A friend of mine uses the the following tagline on his forum posts:
"Everyone is unique, except for me."When I was growing up, I was told, "You are special... there's no one else like you." That was a nice sentiment. Unfortunately, it's not quite so true. With a world population of nearly 6.7 Billion people, the chances are pretty good that there is someone who's just like me out there, probably even in my own country. (Given cultural influences, it's probably even more likely.) They might even look like me! (Scary thought, and my sincerest apologies.)
Being ensconced firmly in the information society, it's easier more than ever to find people who are like you. You come up with a great idea, google it, and find people who have already done it. Most of the good web site URLs are taken. There's probably someone, somewhere with your name, married to someone with your spouse's name, with the same set of kids. Statistics dictate that's its more than likely.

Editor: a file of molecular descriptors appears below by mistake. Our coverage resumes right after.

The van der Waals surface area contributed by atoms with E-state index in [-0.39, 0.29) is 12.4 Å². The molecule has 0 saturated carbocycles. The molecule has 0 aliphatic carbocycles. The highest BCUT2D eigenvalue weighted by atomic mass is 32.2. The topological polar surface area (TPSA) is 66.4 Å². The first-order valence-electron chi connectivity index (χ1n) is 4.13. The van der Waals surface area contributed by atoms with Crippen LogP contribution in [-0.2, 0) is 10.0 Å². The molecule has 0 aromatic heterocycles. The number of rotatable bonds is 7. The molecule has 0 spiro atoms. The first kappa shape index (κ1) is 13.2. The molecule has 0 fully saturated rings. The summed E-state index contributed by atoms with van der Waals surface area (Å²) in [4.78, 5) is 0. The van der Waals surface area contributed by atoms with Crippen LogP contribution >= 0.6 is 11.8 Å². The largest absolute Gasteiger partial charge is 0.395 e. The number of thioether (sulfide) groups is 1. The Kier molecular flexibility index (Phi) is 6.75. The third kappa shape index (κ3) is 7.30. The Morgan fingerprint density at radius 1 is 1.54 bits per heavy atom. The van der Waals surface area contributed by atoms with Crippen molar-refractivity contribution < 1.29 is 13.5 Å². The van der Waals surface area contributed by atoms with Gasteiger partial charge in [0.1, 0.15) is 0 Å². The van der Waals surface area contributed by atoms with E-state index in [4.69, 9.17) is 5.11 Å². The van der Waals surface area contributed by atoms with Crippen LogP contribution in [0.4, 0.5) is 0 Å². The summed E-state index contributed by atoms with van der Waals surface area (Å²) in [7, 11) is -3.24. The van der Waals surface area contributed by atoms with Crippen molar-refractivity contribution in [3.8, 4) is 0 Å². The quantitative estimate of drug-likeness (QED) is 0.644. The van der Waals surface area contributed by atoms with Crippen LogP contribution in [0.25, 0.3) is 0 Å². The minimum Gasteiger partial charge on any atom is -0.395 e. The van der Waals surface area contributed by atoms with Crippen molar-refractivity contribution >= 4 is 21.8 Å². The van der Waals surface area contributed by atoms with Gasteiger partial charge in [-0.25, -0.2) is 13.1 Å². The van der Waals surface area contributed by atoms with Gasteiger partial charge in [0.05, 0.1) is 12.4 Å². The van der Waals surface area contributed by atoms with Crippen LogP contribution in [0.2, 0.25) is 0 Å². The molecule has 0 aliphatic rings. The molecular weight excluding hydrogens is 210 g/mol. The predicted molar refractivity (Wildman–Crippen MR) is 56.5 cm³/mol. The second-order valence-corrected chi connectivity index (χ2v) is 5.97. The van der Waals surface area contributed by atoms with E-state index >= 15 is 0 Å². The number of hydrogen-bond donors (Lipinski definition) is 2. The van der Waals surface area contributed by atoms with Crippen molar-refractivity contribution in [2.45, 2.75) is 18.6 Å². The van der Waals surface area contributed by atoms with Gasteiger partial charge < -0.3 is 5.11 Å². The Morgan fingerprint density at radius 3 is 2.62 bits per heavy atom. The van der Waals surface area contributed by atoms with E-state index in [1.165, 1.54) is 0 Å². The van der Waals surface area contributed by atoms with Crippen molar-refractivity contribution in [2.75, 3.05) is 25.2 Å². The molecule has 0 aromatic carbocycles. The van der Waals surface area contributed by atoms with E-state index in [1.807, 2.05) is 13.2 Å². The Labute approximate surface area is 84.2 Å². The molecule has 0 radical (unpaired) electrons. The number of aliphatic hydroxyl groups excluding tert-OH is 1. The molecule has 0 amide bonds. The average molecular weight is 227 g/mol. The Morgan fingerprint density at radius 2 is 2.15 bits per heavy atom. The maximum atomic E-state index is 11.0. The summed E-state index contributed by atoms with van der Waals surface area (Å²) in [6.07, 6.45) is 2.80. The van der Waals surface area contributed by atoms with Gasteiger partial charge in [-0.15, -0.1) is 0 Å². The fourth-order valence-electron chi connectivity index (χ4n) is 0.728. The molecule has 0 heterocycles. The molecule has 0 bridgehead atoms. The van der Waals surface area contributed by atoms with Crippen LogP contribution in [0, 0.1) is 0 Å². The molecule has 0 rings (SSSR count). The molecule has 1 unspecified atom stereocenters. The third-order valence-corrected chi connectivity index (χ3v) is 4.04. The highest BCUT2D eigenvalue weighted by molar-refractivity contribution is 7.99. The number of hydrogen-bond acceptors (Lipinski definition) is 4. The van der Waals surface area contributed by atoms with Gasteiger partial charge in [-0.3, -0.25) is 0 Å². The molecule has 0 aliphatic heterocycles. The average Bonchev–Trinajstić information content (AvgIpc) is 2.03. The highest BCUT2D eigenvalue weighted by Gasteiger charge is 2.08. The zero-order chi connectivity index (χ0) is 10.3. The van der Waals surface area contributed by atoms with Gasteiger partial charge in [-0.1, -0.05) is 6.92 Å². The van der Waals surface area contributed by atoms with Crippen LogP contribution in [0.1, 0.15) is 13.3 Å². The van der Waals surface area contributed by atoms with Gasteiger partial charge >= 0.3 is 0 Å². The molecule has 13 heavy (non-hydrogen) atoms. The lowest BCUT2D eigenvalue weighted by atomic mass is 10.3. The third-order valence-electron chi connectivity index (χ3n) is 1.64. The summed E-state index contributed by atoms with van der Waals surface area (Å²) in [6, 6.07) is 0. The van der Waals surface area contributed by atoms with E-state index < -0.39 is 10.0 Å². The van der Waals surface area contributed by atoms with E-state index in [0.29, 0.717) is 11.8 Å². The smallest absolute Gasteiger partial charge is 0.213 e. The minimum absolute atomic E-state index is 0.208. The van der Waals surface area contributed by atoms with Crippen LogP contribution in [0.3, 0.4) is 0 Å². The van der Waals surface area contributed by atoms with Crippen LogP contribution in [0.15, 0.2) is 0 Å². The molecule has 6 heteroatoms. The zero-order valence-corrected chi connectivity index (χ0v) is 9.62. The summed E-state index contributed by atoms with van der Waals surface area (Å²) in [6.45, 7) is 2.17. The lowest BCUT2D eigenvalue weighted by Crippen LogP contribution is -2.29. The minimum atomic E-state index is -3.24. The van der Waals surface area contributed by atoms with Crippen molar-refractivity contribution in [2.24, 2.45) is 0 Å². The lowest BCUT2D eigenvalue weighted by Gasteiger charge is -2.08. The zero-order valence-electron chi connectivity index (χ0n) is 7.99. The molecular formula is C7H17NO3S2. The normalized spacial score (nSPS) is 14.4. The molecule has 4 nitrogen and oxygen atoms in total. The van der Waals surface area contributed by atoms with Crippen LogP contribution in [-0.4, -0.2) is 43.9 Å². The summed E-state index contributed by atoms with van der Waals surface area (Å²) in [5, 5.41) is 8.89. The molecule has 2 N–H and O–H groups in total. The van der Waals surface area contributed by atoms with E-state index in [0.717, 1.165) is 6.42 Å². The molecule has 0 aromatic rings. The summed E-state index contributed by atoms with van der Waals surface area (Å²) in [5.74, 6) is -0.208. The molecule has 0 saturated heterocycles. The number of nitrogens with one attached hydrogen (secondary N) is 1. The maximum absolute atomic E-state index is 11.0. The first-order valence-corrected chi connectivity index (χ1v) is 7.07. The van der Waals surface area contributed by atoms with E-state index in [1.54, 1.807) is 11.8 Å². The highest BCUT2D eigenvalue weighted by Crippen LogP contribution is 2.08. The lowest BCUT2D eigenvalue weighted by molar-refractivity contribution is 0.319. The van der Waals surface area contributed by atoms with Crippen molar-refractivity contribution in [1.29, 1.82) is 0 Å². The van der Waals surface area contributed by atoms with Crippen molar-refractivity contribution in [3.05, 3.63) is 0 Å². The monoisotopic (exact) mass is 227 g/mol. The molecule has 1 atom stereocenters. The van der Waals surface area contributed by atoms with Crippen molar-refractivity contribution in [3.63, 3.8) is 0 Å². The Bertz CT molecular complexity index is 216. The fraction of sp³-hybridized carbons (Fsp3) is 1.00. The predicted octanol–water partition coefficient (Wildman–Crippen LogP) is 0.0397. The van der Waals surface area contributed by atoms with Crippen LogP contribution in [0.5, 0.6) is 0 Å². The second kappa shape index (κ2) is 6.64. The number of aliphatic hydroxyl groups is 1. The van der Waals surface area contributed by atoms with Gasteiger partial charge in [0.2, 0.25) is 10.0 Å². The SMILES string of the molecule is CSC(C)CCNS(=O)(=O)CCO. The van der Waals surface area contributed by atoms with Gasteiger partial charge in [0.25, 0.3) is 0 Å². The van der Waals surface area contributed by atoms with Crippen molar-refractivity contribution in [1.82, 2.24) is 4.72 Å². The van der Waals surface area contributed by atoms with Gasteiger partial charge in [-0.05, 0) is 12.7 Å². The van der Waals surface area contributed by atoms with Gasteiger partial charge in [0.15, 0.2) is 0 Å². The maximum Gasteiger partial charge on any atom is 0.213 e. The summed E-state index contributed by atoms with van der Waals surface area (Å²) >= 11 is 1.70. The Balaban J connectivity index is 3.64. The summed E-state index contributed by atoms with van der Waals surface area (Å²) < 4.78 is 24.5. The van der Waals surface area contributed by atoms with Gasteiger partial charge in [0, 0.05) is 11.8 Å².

It's sad really. Growing up as an "individual", thinking your ideas are unique when they most likely aren't. Is this cynicism or just the acceptance of reality? Instead of thinking that my ideas are "special" and "one-of-a-kind", I now take them to the internet and see who else has them to learn more. I get disappointed when I can't find anything, thinking to myself "I must not be looking hard enough, someone must have thought of this already." Or I think that if I can't find anyone else who's thought of this and publicized it, it mustn't be that good of an idea. It is provoking to think about how information availability can provide and discourage.
We may look, act and behave differently, but like the Earth, we are all made up mostly of water and ultimately are just 1 single drop in the very large ocean of the human race.